Arrington De Dionyso, Mary Halvorson, Liturgy, Sightings, Peter Brotzmann & Pulverize The Sound
Laughing all this off, perhaps what should be addressed is the fact that Hendrix's voice was, when the band chose to play songs, much too high-pitched for this deep-core unleashing of Satanic spirituality. It was a limited yowl with a raging-child frequency, fine for a few outings, but ultimately it would have been preferable for a greater ratio of instrumentals. This, when the twinned lead guitars and lone bass were rammed into colliding shapes, was when Liturgy sounded at its most powerful.
The Brooklyners also suffered from following Sightings, a trio from the same borough, who seem to just get down and subject their grind to all manner of jagged electronic doctoring without any self-consciousness. The trio's pieces gave the impression of possessing an improvised danger, even if they were, in reality, preordained. They had just the right amount of un-togetherness, teetering on the edge of fragmentation, yet capitalizing on the tensions this created. Liturgy, by comparison, offered little space to move.
Peter Brötzmann/Pulverize The Sound
Abrons Arts Center
June 8, 2011
Each year, the Vision festival bestows lifetime achievement recognition on an artist (by definition a veteran) who has made a significant mark on the free jazz landscape. For their sixteenth edition, eyes have turned to Germany, and the recipient is reed man Peter Brotzmann, surely one of the form's most extreme practitioners. This 70 year-old has always emphasized his stamina in the blurting wall-of-sound realms, but he's also partial to the occasional bout of calm reflection. When a player's core revolves around the grizzled macho howl, what happens when he becomes a septuagenarian? Brötzmann's response is to arrive straight from the airport and proceed to play three sets of music, only taking a brief break while the young Pulverize The Sound trio displayed how they doubtless hold him as one of their chief influences.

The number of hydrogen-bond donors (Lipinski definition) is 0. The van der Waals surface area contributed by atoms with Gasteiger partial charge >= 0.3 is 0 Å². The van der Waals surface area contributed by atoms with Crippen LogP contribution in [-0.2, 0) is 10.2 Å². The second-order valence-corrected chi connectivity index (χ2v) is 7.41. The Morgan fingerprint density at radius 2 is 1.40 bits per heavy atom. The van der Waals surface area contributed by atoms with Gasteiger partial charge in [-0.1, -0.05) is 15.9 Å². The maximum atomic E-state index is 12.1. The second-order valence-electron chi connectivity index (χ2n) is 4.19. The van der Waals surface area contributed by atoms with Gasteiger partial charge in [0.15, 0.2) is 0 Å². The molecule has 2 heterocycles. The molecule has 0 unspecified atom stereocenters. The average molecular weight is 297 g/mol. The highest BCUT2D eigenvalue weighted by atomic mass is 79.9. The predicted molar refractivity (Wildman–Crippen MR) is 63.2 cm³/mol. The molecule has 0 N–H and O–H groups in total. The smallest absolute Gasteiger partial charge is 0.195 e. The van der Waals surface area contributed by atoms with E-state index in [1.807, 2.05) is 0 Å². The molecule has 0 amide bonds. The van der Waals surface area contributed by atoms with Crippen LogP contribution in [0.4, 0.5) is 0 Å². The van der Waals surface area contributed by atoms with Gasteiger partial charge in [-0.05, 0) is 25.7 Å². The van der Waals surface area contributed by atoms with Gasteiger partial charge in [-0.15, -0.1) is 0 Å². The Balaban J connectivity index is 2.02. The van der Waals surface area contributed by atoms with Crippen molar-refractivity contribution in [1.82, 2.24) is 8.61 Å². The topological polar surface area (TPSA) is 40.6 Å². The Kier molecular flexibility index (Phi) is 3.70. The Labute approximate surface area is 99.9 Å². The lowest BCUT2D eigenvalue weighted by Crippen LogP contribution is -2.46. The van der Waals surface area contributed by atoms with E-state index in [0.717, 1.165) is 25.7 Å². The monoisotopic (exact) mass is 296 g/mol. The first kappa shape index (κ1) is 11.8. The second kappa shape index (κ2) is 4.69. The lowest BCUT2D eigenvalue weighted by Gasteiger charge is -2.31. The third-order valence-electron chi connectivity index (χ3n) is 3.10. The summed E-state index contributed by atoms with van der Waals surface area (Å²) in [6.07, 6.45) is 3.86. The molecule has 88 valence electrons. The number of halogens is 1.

The evening's theme was one of unusual lineups. The opening quartet set featured a drummer-less combo with two bassistsWilliam Parker and the less-expected Eric Revisand Brötzmann partnered with equally versatile horn man Joe McPhee. Even though the front line took a predictably rugged approach, there were many instances of holding back for contemplation, with the bass back-liners becoming the front line, themselves switching responsibilities for bowing and plucking possibilities. This was an establishing motif for the night, and the following duo performance really shook the sensibilities.
Even though Brötzmann was aiming for the marathon session, the night's second set allowed him to pause in the creation of raging cries. A duo with the Chicagoan vibraphonist Jason Adasiewicz was naturally spacious, although still startlingly forceful. Adasiewicz is surely the most physical vibes-striker I've ever witnessed. He's taken his technique into the furthest reaches, using his entire body to fuel the force of each rhythmic blow. His manner is highly percussive yet nimble, possessing the emphatic thrust of a bluesman, as he's stamping feet on his too-fragile-looking sustain pedal. Adasiewicz also concentrated more than most on the bowing potential of his instrument, creating an entire sequence of hovering shimmer, nudging Brötzmann towards a less burred tone.